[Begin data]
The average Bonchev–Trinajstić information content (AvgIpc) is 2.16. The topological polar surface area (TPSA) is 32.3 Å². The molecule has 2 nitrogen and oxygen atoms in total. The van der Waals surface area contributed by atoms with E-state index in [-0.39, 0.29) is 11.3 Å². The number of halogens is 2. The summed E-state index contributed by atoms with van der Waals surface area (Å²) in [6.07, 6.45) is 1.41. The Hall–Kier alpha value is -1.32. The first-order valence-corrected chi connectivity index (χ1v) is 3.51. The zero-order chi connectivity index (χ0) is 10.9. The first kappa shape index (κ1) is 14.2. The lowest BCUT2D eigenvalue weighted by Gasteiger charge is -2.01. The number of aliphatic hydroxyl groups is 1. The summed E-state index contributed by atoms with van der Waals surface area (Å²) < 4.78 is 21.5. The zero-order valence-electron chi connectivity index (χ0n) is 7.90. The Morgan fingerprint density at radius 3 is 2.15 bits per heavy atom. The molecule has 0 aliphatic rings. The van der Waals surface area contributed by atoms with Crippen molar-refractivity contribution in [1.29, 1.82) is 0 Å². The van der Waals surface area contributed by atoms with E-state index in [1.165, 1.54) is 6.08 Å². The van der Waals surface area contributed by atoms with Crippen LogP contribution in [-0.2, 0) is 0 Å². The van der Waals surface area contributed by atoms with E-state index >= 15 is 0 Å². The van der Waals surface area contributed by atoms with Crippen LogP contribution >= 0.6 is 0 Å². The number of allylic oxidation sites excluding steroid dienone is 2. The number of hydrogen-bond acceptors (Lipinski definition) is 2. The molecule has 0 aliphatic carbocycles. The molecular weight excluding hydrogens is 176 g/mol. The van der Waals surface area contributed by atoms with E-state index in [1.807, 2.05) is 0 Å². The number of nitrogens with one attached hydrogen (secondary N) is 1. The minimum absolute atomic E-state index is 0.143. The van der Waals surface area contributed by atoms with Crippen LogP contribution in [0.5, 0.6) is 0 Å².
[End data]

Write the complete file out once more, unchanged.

The average Bonchev–Trinajstić information content (AvgIpc) is 2.16. The topological polar surface area (TPSA) is 32.3 Å². The molecule has 2 nitrogen and oxygen atoms in total. The van der Waals surface area contributed by atoms with E-state index in [-0.39, 0.29) is 11.3 Å². The number of halogens is 2. The summed E-state index contributed by atoms with van der Waals surface area (Å²) in [6.07, 6.45) is 1.41. The Hall–Kier alpha value is -1.32. The first-order valence-corrected chi connectivity index (χ1v) is 3.51. The zero-order chi connectivity index (χ0) is 10.9. The first kappa shape index (κ1) is 14.2. The lowest BCUT2D eigenvalue weighted by Gasteiger charge is -2.01. The number of aliphatic hydroxyl groups is 1. The summed E-state index contributed by atoms with van der Waals surface area (Å²) < 4.78 is 21.5. The zero-order valence-electron chi connectivity index (χ0n) is 7.90. The Morgan fingerprint density at radius 3 is 2.15 bits per heavy atom. The molecule has 0 aliphatic rings. The van der Waals surface area contributed by atoms with Crippen molar-refractivity contribution in [1.29, 1.82) is 0 Å². The van der Waals surface area contributed by atoms with E-state index in [1.165, 1.54) is 6.08 Å². The van der Waals surface area contributed by atoms with Crippen LogP contribution in [-0.2, 0) is 0 Å². The van der Waals surface area contributed by atoms with E-state index >= 15 is 0 Å². The van der Waals surface area contributed by atoms with Crippen LogP contribution >= 0.6 is 0 Å². The number of allylic oxidation sites excluding steroid dienone is 2. The number of hydrogen-bond acceptors (Lipinski definition) is 2. The molecule has 0 aliphatic carbocycles. The molecular weight excluding hydrogens is 176 g/mol. The van der Waals surface area contributed by atoms with E-state index in [1.807, 2.05) is 0 Å². The number of nitrogens with one attached hydrogen (secondary N) is 1. The minimum absolute atomic E-state index is 0.143. The van der Waals surface area contributed by atoms with Crippen LogP contribution in [0.5, 0.6) is 0 Å².